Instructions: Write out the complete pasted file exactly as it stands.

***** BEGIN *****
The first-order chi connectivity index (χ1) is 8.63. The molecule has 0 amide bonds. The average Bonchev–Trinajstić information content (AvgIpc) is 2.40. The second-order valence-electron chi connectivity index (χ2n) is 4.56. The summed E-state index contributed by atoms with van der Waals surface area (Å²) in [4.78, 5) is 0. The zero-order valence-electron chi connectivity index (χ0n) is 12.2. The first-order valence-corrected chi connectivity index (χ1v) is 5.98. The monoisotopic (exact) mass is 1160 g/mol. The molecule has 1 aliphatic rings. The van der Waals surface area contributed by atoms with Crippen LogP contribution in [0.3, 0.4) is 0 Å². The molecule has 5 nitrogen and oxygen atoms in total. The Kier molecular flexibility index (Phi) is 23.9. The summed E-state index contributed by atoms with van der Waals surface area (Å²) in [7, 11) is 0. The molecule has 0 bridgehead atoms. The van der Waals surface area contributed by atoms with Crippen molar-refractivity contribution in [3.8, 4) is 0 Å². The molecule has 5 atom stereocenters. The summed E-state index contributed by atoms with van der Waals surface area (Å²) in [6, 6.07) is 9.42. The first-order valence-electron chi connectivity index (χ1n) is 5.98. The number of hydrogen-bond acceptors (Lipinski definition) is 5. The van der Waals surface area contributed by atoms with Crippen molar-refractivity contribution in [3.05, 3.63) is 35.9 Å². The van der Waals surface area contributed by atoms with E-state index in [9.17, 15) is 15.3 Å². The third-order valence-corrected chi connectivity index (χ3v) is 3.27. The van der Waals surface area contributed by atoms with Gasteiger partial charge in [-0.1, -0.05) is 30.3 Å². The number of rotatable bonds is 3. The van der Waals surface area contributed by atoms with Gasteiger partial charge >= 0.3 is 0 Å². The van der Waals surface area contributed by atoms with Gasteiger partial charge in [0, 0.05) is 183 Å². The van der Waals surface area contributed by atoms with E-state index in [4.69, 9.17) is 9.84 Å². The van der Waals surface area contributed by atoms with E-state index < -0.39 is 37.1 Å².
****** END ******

The first-order chi connectivity index (χ1) is 8.63. The molecule has 0 amide bonds. The average Bonchev–Trinajstić information content (AvgIpc) is 2.40. The second-order valence-electron chi connectivity index (χ2n) is 4.56. The summed E-state index contributed by atoms with van der Waals surface area (Å²) in [4.78, 5) is 0. The zero-order valence-electron chi connectivity index (χ0n) is 12.2. The first-order valence-corrected chi connectivity index (χ1v) is 5.98. The monoisotopic (exact) mass is 1160 g/mol. The molecule has 1 aliphatic rings. The van der Waals surface area contributed by atoms with Crippen LogP contribution in [0.3, 0.4) is 0 Å². The molecule has 5 nitrogen and oxygen atoms in total. The Kier molecular flexibility index (Phi) is 23.9. The summed E-state index contributed by atoms with van der Waals surface area (Å²) in [7, 11) is 0. The molecule has 0 bridgehead atoms. The van der Waals surface area contributed by atoms with Crippen molar-refractivity contribution in [3.8, 4) is 0 Å². The molecule has 5 atom stereocenters. The summed E-state index contributed by atoms with van der Waals surface area (Å²) in [6, 6.07) is 9.42. The first-order valence-electron chi connectivity index (χ1n) is 5.98. The number of hydrogen-bond acceptors (Lipinski definition) is 5. The van der Waals surface area contributed by atoms with Crippen molar-refractivity contribution in [3.05, 3.63) is 35.9 Å². The van der Waals surface area contributed by atoms with E-state index in [9.17, 15) is 15.3 Å². The third-order valence-corrected chi connectivity index (χ3v) is 3.27. The van der Waals surface area contributed by atoms with Gasteiger partial charge in [-0.1, -0.05) is 30.3 Å². The number of rotatable bonds is 3. The van der Waals surface area contributed by atoms with Gasteiger partial charge >= 0.3 is 0 Å². The van der Waals surface area contributed by atoms with Gasteiger partial charge in [0, 0.05) is 183 Å². The van der Waals surface area contributed by atoms with E-state index in [4.69, 9.17) is 9.84 Å². The van der Waals surface area contributed by atoms with E-state index < -0.39 is 37.1 Å².